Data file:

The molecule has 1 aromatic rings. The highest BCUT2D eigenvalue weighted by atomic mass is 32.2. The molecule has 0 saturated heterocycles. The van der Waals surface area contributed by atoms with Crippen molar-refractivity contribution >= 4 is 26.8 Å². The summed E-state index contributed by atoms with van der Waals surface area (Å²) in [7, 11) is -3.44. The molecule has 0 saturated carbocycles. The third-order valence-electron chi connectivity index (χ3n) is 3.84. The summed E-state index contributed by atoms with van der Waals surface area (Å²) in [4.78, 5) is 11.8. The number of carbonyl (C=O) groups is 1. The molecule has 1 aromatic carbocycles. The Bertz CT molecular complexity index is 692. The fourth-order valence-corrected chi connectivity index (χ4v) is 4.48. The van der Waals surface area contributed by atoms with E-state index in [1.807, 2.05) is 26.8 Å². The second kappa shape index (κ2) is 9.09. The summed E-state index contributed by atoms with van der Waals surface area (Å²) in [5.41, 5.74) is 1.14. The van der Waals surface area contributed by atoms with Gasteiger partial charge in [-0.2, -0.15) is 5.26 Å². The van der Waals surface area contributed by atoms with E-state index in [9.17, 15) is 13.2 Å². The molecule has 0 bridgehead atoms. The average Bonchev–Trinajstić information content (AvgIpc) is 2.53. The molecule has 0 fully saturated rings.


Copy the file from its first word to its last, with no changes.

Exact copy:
The molecule has 1 aromatic rings. The highest BCUT2D eigenvalue weighted by atomic mass is 32.2. The molecule has 0 saturated heterocycles. The van der Waals surface area contributed by atoms with Crippen molar-refractivity contribution >= 4 is 26.8 Å². The summed E-state index contributed by atoms with van der Waals surface area (Å²) in [7, 11) is -3.44. The molecule has 0 saturated carbocycles. The third-order valence-electron chi connectivity index (χ3n) is 3.84. The summed E-state index contributed by atoms with van der Waals surface area (Å²) in [4.78, 5) is 11.8. The number of carbonyl (C=O) groups is 1. The molecule has 1 aromatic carbocycles. The Bertz CT molecular complexity index is 692. The fourth-order valence-corrected chi connectivity index (χ4v) is 4.48. The van der Waals surface area contributed by atoms with E-state index in [1.807, 2.05) is 26.8 Å². The second kappa shape index (κ2) is 9.09. The summed E-state index contributed by atoms with van der Waals surface area (Å²) in [5.41, 5.74) is 1.14. The van der Waals surface area contributed by atoms with Gasteiger partial charge in [-0.2, -0.15) is 5.26 Å². The van der Waals surface area contributed by atoms with E-state index in [9.17, 15) is 13.2 Å². The molecule has 0 bridgehead atoms. The average Bonchev–Trinajstić information content (AvgIpc) is 2.53. The molecule has 0 fully saturated rings.